The group works closely with Colorado State’s world-class Engines and Energy Conversion Lab to develop other combustion-chamber and stove efficiency features. The engineering focus, says Envirofit Vice President of Engineering Nathan Lorenz, has been to “control the geometry of the combustion chambers and heat transfer.” The more heat you transfer, the faster a pot heats up, the less fuel you burn.
About 100,000 Envirofit stoves have already been sold in India, at prices as low as 700 rupees, or about $15. The stoves quickly pay for themselves in fuel savings alone, allowing households to save $50 to $75 annually that would have been spent on wood or other biomass, even while using 60 percent less biomass and eliminating about 80 percent of soot.
Another Fort Collins-based nonprofit, called Trees, Water, and People, focuses on Central America, Mexico, and Haiti, where it promotes local construction of Rocket-type stoves. Working with local partners, the group says it has built more than 35,000 stoves.
In India, Scripp’s V. Ramanathan has helped pioneer a newer program that adds a layer of science. Dubbed Project Surya, this nascent effort is conducted in partnership with the United Nations Environment Programme. Its first community-wide experiment, launched last March in a village in Uttar Pradesh state, will provide cook stoves, along with solar lanterns (to replace sooty kerosene lamps), to every household that wants them.
The unique feature: The project is designed to collect a wealth of data. A small sensor on the roof of the home of the village leader will provide the first accurate measurements of how much carbon is actually reduced in the local setting. Regional sensors and satellites will eventually help scientists learn more about more widespread pollution effects.
The Energy and Resources Institute in India also has launched a “Lighting a Billion Lives” campaign designed to replace soot-producing kerosene lamps and dung or wood fires with solar-powered lanterns. Begun in 2008, the campaign has so far supplied more than 6,000 solar lanterns to people in roughly 200 Indian villages.
Elsewhere, two of Europe’s largest industrial corporations, Phillips and Bosch, also have high-efficiency cook stoves in development. At Yale University, mechanical engineer Allesandro Gomez, director of the school’s Center for Combustion Studies, has begun to work on other designs.
But a conundrum remains. Researchers have found that it can be difficult to convince people to switch from traditional cooking methods to more advanced stoves, for a variety of reasons that range from uneasiness with unfamiliar or finicky technology, to upfront costs. Working with Yale development economist Ahmed Mushfiq Mobarak and a local NGO, a team of researchers at Stanford University has found that many households in Bangladesh simply do not regard the high-efficiency cook stoves as great improvements. The group found that even when offered completely free stoves, more than 30 percent of households refused the offer.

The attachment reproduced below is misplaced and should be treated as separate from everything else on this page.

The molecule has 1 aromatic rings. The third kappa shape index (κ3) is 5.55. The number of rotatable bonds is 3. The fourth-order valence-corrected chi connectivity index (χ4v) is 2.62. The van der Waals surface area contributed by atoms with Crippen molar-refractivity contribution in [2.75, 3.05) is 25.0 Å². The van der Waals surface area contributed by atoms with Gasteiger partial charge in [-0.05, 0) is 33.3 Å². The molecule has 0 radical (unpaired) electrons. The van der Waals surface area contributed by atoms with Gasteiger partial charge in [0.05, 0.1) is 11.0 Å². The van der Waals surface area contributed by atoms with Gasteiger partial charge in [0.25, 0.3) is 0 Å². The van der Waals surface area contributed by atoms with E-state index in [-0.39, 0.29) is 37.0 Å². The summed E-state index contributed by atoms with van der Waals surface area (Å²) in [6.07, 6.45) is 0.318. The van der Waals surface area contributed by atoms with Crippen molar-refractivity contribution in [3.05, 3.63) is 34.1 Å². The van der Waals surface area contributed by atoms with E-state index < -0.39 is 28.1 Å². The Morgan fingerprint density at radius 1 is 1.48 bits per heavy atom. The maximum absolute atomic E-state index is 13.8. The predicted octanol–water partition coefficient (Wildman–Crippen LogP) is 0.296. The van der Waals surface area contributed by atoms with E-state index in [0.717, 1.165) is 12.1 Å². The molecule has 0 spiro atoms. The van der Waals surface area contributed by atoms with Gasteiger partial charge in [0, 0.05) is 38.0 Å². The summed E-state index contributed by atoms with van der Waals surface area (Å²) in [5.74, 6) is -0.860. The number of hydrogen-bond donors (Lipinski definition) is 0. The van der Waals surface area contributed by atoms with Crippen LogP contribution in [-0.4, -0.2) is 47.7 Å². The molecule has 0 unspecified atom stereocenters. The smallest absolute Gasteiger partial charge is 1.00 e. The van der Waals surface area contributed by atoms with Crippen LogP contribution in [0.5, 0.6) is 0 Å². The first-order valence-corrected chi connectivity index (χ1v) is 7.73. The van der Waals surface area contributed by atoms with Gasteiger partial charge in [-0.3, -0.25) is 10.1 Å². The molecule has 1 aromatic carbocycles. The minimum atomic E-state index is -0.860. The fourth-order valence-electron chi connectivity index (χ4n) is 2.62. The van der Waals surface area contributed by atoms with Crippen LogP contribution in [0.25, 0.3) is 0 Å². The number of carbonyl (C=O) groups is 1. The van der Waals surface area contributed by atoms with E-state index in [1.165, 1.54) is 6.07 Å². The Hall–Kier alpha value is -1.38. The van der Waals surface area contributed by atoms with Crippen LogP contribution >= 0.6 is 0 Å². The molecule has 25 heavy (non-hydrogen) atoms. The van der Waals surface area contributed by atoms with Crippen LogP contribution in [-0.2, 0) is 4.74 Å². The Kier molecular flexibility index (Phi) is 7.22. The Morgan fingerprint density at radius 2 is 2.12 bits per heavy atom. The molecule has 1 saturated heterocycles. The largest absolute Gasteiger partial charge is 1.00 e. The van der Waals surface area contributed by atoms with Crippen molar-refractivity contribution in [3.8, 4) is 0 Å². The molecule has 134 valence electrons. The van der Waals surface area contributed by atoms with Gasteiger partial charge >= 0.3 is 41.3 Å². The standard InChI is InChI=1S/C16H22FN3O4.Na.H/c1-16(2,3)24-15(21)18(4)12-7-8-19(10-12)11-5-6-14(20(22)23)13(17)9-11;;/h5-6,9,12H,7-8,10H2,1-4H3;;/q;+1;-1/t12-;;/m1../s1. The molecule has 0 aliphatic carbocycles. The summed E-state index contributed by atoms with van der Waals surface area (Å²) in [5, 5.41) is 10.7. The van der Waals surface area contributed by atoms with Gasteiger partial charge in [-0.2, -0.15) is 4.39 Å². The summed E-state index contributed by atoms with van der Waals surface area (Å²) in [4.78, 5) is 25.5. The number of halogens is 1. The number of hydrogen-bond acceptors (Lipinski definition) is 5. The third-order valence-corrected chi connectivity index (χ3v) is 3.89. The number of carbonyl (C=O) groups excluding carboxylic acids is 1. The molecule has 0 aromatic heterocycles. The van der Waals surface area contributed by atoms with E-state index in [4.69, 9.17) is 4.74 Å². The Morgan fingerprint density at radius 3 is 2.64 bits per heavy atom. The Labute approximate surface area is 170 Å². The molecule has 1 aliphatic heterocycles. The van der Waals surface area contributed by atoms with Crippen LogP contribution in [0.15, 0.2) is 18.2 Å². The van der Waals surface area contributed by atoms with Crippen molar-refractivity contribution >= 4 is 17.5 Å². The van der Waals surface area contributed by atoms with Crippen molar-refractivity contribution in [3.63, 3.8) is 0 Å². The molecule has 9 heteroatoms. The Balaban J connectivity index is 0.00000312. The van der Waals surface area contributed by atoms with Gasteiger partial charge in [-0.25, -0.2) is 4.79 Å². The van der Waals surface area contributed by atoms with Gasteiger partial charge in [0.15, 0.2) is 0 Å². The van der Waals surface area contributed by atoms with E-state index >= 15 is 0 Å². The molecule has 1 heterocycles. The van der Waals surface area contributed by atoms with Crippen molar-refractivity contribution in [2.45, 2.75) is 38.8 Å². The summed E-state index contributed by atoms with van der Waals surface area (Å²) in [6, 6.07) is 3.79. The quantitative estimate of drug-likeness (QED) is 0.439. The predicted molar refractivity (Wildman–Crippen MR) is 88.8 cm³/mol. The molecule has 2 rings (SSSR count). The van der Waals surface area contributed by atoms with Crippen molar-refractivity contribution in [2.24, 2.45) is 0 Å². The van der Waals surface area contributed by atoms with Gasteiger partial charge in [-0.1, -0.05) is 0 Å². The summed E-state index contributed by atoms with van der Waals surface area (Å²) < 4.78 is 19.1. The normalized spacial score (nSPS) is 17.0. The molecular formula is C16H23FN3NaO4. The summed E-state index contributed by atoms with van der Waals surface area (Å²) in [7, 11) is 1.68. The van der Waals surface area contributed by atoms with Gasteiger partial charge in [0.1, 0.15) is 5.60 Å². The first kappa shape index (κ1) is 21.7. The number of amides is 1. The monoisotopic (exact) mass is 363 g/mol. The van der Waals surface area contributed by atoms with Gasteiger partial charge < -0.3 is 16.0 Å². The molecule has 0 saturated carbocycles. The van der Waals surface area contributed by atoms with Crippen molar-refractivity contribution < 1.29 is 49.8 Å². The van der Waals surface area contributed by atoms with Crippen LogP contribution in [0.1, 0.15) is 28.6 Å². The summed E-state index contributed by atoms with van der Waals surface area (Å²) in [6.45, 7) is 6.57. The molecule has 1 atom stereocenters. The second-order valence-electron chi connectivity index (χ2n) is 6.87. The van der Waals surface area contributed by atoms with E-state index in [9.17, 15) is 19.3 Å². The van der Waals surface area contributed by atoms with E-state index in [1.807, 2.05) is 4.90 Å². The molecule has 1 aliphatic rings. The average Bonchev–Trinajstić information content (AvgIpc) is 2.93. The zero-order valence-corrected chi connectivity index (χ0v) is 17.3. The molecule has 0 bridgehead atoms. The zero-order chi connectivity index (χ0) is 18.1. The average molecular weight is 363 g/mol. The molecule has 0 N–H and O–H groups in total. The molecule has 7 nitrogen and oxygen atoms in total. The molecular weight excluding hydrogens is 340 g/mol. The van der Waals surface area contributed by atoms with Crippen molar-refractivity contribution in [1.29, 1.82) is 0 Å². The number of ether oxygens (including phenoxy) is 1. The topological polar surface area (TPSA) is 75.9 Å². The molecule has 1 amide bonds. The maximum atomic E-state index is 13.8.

Envirofit’s Lorenz says some of those stoves are simply too cheaply made. That’s why his nonprofit focuses on charging at least minimally for its more durable products, and even paying attention to product aesthetics. “People would rather be treated like customers than victims,” he says.
In India, the promise of improved cook stoves and reduced black carbon have triggered high-level government action recently. In December, New and Renewable Energy Minister Farooq Abdullah announced a new “National Biomass Cook-stoves Initiative.” Given that the world’s wealthiest nations are overwhelmingly responsible for planet-warming greenhouse gas emissions, it seems reasonable to suggest that these countries could launch micro-lending programs to underwrite the widespread adoption of clean stoves.
India and the world have at least one good reason to move quickly to reduce black carbon: Compared to greenhouse gas reductions, slashing black carbon offers a much quicker and cheaper fix. While climate-altering carbon dioxide can remain in the atmosphere for many decades, solid soot generally falls from the sky in days or weeks.
“It’s a faster fix, and when you think about the humongous cost of fixing even one power plant to reduce carbon dioxide, it’s really cheap,” says Guruswami. “This is what economists like to call low-lying fruit. Let’s find a way pick it.”
photo: Ed Brambley